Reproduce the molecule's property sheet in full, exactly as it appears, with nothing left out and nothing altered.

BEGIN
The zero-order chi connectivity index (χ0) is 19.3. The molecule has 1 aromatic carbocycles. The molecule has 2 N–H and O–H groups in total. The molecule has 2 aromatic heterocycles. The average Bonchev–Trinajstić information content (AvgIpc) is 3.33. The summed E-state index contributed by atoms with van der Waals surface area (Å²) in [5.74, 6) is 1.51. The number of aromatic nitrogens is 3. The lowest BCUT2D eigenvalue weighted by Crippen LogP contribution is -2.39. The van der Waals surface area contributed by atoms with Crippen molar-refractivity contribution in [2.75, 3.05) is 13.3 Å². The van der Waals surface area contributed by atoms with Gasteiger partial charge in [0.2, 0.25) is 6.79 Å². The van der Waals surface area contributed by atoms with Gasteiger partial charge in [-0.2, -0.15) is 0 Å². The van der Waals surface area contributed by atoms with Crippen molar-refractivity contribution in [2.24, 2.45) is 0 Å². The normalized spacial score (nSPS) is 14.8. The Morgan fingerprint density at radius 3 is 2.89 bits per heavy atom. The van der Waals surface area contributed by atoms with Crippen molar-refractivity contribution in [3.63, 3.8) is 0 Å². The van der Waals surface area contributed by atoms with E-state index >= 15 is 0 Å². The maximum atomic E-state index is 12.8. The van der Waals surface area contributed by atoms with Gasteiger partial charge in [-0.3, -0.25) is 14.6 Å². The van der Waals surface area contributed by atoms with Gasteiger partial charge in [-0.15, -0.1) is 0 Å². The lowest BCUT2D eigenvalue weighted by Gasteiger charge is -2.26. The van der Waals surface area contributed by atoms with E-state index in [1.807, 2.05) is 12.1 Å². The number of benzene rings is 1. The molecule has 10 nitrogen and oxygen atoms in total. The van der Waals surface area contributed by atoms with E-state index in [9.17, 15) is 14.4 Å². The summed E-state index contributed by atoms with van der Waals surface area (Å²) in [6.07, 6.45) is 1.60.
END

The zero-order chi connectivity index (χ0) is 19.3. The molecule has 1 aromatic carbocycles. The molecule has 2 N–H and O–H groups in total. The molecule has 2 aromatic heterocycles. The average Bonchev–Trinajstić information content (AvgIpc) is 3.33. The summed E-state index contributed by atoms with van der Waals surface area (Å²) in [5.74, 6) is 1.51. The number of aromatic nitrogens is 3. The lowest BCUT2D eigenvalue weighted by Crippen LogP contribution is -2.39. The van der Waals surface area contributed by atoms with Crippen molar-refractivity contribution in [2.75, 3.05) is 13.3 Å². The van der Waals surface area contributed by atoms with Gasteiger partial charge in [0.2, 0.25) is 6.79 Å². The van der Waals surface area contributed by atoms with Gasteiger partial charge in [-0.2, -0.15) is 0 Å². The van der Waals surface area contributed by atoms with Crippen molar-refractivity contribution in [2.24, 2.45) is 0 Å². The normalized spacial score (nSPS) is 14.8. The Morgan fingerprint density at radius 3 is 2.89 bits per heavy atom. The van der Waals surface area contributed by atoms with Crippen molar-refractivity contribution in [3.63, 3.8) is 0 Å². The van der Waals surface area contributed by atoms with E-state index >= 15 is 0 Å². The maximum atomic E-state index is 12.8. The van der Waals surface area contributed by atoms with Gasteiger partial charge in [-0.3, -0.25) is 14.6 Å². The van der Waals surface area contributed by atoms with Gasteiger partial charge in [-0.15, -0.1) is 0 Å². The lowest BCUT2D eigenvalue weighted by Gasteiger charge is -2.26. The van der Waals surface area contributed by atoms with E-state index in [1.807, 2.05) is 12.1 Å². The number of benzene rings is 1. The molecule has 10 nitrogen and oxygen atoms in total. The van der Waals surface area contributed by atoms with E-state index in [9.17, 15) is 14.4 Å². The summed E-state index contributed by atoms with van der Waals surface area (Å²) in [6.07, 6.45) is 1.60.